In 1 Corinthians 4:17, Paul writes, “For this reason I have sent Timothy to you, who is my beloved and faithful son in the Lord, who will remind you of my ways in Christ, as I teach everywhere in every church.”    Who was Timothy, and how was he loyal to Paul?  Paul met Timothy at the time of Paul’s second visit to Lystra in Anatolia.  Timothy became a disciple of Paul, and went with Paul on his journeys through Phrygia, Galatia, Mysia, Troas, Philippi, Veria, and Corinth.  Timothy’s loyalty to Paul is evidenced by his remaining with Paul throughout most of Paul’s travels, and by his ministering to Paul while he was imprisoned.  In 1 Timothy 1:2, most likely written shortly before Paul’s death, because of Timothy’s longtime loyalty, Paul refers to Timothy as “a beloved son.”    Throughout the book of Acts and Paul’s epistles, Timothy’s loyalty to Paul is extolled as virtuous.

Faithful to a cause, ideal, custom, institution, or product

 The Bible contains many references to faithfulness toward such things.  In 2 Chronicles 31:11-12, faithfulness and loyalty to the Temple was commended.  In Nehemiah 13:13, faithfulness to the task of distributing provisions is applauded.  In Proverbs 14:5, loyalty to the truth is encouraged.  In the parable of the talents, the master praises the loyal servant for faithfully investing money.

When the Scout Law declares, “A Scout is loyal,” it builds upon the concepts of faithfulness and loyalty that are celebrated in the Bible.  The ultimate example of loyalty is God’s faithfulness towards His people.  Psalm 117:2 summarizes God’s loyalty and faithfulness:  “For great is his steadfast love toward us, and the faithfulness of the LORD endures forever. Praise the LORD!”  In one of my favorite passages, God’s loyalty and faithful love toward those who have received Jesus Christ as Savior is concisely stated:  “For I am persuaded that neither death nor life, nor angels nor principalities nor powers, nor things present nor things to come, nor height nor depth, nor any other created thing, shall be able to separate us from the love of God which is in Christ Jesus our Lord.”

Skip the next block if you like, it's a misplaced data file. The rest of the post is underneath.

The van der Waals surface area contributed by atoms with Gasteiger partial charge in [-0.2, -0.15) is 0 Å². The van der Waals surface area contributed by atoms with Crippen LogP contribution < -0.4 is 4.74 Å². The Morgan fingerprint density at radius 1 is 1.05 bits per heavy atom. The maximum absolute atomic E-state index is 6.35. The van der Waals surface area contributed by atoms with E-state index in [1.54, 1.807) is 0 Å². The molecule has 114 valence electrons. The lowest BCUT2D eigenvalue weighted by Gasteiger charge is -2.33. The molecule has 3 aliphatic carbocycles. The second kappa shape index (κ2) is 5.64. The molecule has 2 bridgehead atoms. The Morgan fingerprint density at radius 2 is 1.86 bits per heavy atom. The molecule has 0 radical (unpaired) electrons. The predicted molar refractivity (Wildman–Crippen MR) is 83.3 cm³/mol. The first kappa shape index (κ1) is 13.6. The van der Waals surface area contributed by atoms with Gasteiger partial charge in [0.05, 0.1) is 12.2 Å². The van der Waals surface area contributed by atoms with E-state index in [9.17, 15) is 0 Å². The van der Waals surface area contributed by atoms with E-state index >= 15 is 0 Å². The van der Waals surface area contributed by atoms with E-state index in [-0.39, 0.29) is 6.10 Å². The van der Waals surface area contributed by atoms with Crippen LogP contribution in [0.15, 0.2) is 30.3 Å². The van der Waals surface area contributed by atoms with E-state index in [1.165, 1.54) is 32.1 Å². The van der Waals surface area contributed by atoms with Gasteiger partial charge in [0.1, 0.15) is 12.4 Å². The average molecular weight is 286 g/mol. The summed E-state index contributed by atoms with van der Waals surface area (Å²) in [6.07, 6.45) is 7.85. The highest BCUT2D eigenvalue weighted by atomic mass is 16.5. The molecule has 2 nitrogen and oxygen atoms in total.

A Christian is to model his or her loyalty after the loyalty and faithfulness of Jesus Christ.  The loyalty that a Scout is to demonstrate should imitate the loyalty and faithfulness that is commended in the Bible.

A Scout is Trustworthy

I have been involved with the Boy Scouts since I joined Cub Scouts in 1969.  At the beginning of every Boy Scout meeting, we recited the Boy Scout Oath and Boy Scout Law.  It wasn’t until I was an adult that I realized the connection between the values of Scouting and the Bible.  Lord Robert Baden-Powell, the founder of the Scouting movement, once said, “Scouting is nothing less than applied Christianity” – (Scouting & Christianity, 1917).  When asked where religion came into Scouting, Baden-Powell replied, “It does not come in at all. It is already there.  It is a fundamental factor underlying Scouting…” (Religion and the Boy Scout and Girl Guides Movement–an address, 1926).